On another hand, we are talking about a person trying to manipulate another person by telling him/her what he/she should be doing (forgiving them).

On another hand, we are talking about a person who is (probably) truly remorseful/repentant for having wronged another trying to repair a relationship by admitting to the wronged person that he/she feels in need of forgiveness. Maybe asking for forgiveness is the wrong way to admit this, but that's another question.

I think that forgiving someone means you don't expect them to repay the debt they owe you. It's nice if they do, but if you are waiting/expecting repayment/revenge/etc, you're doing more damage to yourself (becoming bitter) than you are to the person you're mad at.

On the other hand, they should be sorry if they did something wrong, but you can't control someone else, only yourself. The question is ... are you sorry for what you did wrong regardless of whether the other person is or not.

I think that you don't need to act as though everything is the same as it was before the perceived wrong occurred. In other words, I think that forgiveness does not require unbroken trust nor reinvestment of self or money in the same trusting manner as previously. Nor does it negate the consequences of the action. If someone burns a house down, does an apology, even a heart-felt apology rebuild the house? I think not. The consequences of the action remain. But actions implementing the attitude can help rebuild the house. The owner of the house also needs to accept the willingness of the house-burner to help rebuild for the house to be rebuilt jointly.

I think we've all heard stories of someone who tried to right a wrong, but the wronged person wouldn't accept the offer because they were so bitter.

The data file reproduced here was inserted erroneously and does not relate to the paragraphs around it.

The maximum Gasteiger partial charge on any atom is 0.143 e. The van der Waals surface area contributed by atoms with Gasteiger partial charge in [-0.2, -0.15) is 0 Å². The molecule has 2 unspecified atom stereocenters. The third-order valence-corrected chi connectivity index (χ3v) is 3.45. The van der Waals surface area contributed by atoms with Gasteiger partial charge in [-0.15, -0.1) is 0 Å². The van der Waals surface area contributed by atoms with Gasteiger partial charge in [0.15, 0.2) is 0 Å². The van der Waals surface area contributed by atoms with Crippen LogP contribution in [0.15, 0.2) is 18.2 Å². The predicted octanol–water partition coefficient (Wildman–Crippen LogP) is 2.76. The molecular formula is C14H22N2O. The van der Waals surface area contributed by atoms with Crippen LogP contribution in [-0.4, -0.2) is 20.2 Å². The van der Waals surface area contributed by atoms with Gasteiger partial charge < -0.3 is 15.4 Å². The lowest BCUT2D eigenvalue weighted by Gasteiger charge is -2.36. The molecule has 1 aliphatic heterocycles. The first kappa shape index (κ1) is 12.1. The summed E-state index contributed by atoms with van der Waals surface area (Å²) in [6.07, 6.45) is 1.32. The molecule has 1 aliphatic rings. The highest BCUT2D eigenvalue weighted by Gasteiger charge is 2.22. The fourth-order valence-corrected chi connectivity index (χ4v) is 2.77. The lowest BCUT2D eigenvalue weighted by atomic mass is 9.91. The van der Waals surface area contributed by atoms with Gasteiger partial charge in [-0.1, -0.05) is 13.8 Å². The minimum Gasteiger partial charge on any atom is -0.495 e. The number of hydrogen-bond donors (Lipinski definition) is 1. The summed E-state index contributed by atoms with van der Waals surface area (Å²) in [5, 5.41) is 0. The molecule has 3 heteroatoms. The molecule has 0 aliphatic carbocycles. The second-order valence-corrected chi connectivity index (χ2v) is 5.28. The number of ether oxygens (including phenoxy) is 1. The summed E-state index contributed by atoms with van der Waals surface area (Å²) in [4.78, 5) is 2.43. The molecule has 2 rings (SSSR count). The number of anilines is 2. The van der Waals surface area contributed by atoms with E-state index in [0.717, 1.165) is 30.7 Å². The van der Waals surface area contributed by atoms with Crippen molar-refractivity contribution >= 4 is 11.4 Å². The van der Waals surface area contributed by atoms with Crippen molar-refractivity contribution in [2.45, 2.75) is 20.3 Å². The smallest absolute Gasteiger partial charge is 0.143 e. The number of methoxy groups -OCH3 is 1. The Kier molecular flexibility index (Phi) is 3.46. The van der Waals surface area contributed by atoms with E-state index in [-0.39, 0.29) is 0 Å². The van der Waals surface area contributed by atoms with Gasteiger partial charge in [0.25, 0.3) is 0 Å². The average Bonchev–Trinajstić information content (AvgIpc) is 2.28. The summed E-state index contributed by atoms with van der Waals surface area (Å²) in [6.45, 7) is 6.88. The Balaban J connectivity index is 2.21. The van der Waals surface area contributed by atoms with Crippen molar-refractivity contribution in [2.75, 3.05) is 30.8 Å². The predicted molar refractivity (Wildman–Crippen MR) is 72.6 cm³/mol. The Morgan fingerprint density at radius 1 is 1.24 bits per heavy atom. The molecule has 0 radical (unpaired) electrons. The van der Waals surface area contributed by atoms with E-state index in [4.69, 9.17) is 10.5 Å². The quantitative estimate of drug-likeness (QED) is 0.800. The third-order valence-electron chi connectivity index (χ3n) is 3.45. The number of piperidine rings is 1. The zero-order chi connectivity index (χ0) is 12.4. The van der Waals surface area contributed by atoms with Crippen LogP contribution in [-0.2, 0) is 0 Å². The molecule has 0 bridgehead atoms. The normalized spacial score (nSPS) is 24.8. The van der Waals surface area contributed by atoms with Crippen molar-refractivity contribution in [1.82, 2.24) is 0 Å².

Tom McCann
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I forgive people for my own self-preservation. The way I imagine it, we need to keep open thousands of lines of communication with other human beings and the universe at large (bet I sound like a hippy now).

If I have a disagreement or a loss of trust with someone then that places a little blockage or at least a speed-bump on one of the lines of communication. I don't want that so I forgive and let go.

I've been conned twice by the same person. After the first time, I forgave him and thus allowed him to take me for a sucker a second time. But hey, I forgave myself for being a sucker.

I'd rather take the loss and remain a trusting open human being than shut down my lines of communication one by one. That is more valuable to me than the money I lost (which was considerable).

I do understand that not everyone has the same point of view, but it works for me.

My point is this, and it sounds paradoxical, but I forgive for selfish reasons - to preserve my integrity and to keep myself open.
 
Devesh H Rao
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I forgive easily... but do not forget.
 
Jason Cox
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I'm quick to forgive and quick to apologize. I try to always be accountable for my actions.

I've noticed over the years that people who hold themselves accountable seem to have the greatest success in their life. A person who takes responsibility for their actions tends to act with more integrity and often receive much more respect.